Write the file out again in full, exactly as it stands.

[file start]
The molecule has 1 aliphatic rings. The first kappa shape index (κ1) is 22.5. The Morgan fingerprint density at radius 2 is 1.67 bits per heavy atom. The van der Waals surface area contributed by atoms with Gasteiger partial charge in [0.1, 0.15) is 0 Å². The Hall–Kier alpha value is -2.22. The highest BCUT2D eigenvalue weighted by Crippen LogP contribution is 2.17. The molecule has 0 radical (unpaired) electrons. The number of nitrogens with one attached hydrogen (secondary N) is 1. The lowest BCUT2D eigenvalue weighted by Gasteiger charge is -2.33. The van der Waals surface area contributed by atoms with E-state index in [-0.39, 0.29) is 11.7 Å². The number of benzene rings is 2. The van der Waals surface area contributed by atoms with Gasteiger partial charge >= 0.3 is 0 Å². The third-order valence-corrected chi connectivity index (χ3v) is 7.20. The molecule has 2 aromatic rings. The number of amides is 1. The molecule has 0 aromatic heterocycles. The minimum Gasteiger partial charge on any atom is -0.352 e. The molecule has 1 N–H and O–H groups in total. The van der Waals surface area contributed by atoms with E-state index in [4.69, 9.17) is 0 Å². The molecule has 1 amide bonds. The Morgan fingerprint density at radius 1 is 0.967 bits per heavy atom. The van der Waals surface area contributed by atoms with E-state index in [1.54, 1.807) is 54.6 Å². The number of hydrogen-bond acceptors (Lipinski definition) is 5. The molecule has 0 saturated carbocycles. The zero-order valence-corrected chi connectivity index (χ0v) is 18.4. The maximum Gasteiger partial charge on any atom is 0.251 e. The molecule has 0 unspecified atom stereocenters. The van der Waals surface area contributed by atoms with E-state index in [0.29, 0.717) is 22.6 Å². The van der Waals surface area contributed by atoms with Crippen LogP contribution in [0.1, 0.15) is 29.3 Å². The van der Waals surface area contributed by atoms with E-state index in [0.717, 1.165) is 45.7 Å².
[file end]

The molecule has 1 aliphatic rings. The first kappa shape index (κ1) is 22.5. The Morgan fingerprint density at radius 2 is 1.67 bits per heavy atom. The van der Waals surface area contributed by atoms with Gasteiger partial charge in [0.1, 0.15) is 0 Å². The Hall–Kier alpha value is -2.22. The highest BCUT2D eigenvalue weighted by Crippen LogP contribution is 2.17. The molecule has 0 radical (unpaired) electrons. The number of nitrogens with one attached hydrogen (secondary N) is 1. The lowest BCUT2D eigenvalue weighted by Gasteiger charge is -2.33. The van der Waals surface area contributed by atoms with E-state index in [-0.39, 0.29) is 11.7 Å². The number of benzene rings is 2. The van der Waals surface area contributed by atoms with Gasteiger partial charge >= 0.3 is 0 Å². The third-order valence-corrected chi connectivity index (χ3v) is 7.20. The molecule has 2 aromatic rings. The number of amides is 1. The molecule has 0 aromatic heterocycles. The minimum Gasteiger partial charge on any atom is -0.352 e. The molecule has 1 N–H and O–H groups in total. The van der Waals surface area contributed by atoms with E-state index in [4.69, 9.17) is 0 Å². The molecule has 1 amide bonds. The Morgan fingerprint density at radius 1 is 0.967 bits per heavy atom. The van der Waals surface area contributed by atoms with E-state index in [1.54, 1.807) is 54.6 Å². The number of hydrogen-bond acceptors (Lipinski definition) is 5. The molecule has 0 saturated carbocycles. The zero-order valence-corrected chi connectivity index (χ0v) is 18.4. The maximum Gasteiger partial charge on any atom is 0.251 e. The molecule has 0 unspecified atom stereocenters. The van der Waals surface area contributed by atoms with E-state index in [0.29, 0.717) is 22.6 Å². The van der Waals surface area contributed by atoms with Crippen LogP contribution in [0.1, 0.15) is 29.3 Å². The van der Waals surface area contributed by atoms with E-state index in [0.717, 1.165) is 45.7 Å².